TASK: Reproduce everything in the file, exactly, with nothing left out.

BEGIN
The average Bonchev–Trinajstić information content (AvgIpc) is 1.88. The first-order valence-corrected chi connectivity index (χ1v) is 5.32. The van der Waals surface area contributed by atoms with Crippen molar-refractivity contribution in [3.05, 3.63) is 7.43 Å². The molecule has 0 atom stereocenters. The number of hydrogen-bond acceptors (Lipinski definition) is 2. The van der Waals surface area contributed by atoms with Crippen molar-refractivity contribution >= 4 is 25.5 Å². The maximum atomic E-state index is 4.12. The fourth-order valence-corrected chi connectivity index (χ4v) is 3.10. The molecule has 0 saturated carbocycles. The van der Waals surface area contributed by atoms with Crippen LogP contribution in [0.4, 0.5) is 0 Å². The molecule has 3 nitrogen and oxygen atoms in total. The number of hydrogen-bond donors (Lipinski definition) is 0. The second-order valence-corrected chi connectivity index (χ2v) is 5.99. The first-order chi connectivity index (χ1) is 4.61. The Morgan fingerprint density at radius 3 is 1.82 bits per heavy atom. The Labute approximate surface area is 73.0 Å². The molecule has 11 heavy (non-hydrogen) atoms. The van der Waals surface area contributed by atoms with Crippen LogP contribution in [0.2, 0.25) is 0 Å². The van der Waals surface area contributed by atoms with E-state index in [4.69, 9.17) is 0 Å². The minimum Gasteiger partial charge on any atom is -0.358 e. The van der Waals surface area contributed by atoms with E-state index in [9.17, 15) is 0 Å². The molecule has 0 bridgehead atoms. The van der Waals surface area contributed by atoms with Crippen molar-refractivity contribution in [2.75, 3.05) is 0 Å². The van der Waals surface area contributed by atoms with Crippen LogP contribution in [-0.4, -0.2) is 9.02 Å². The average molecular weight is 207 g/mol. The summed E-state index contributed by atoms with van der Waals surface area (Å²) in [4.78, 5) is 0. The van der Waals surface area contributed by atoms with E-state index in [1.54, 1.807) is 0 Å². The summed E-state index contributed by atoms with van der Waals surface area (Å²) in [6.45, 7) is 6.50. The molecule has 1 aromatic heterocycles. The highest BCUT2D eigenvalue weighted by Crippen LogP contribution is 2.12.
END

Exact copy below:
The average Bonchev–Trinajstić information content (AvgIpc) is 1.88. The first-order valence-corrected chi connectivity index (χ1v) is 5.32. The van der Waals surface area contributed by atoms with Crippen molar-refractivity contribution in [3.05, 3.63) is 7.43 Å². The molecule has 0 atom stereocenters. The number of hydrogen-bond acceptors (Lipinski definition) is 2. The van der Waals surface area contributed by atoms with Crippen molar-refractivity contribution >= 4 is 25.5 Å². The maximum atomic E-state index is 4.12. The fourth-order valence-corrected chi connectivity index (χ4v) is 3.10. The molecule has 0 saturated carbocycles. The van der Waals surface area contributed by atoms with Crippen LogP contribution in [0.4, 0.5) is 0 Å². The molecule has 3 nitrogen and oxygen atoms in total. The number of hydrogen-bond donors (Lipinski definition) is 0. The second-order valence-corrected chi connectivity index (χ2v) is 5.99. The first-order chi connectivity index (χ1) is 4.61. The Morgan fingerprint density at radius 3 is 1.82 bits per heavy atom. The Labute approximate surface area is 73.0 Å². The molecule has 11 heavy (non-hydrogen) atoms. The van der Waals surface area contributed by atoms with Crippen LogP contribution in [0.2, 0.25) is 0 Å². The van der Waals surface area contributed by atoms with E-state index in [4.69, 9.17) is 0 Å². The minimum Gasteiger partial charge on any atom is -0.358 e. The van der Waals surface area contributed by atoms with E-state index in [9.17, 15) is 0 Å². The molecule has 0 bridgehead atoms. The van der Waals surface area contributed by atoms with Crippen molar-refractivity contribution in [2.75, 3.05) is 0 Å². The van der Waals surface area contributed by atoms with Crippen LogP contribution in [-0.4, -0.2) is 9.02 Å². The average molecular weight is 207 g/mol. The summed E-state index contributed by atoms with van der Waals surface area (Å²) in [4.78, 5) is 0. The van der Waals surface area contributed by atoms with E-state index in [1.54, 1.807) is 0 Å². The summed E-state index contributed by atoms with van der Waals surface area (Å²) in [6.45, 7) is 6.50. The molecule has 1 aromatic heterocycles. The highest BCUT2D eigenvalue weighted by Crippen LogP contribution is 2.12.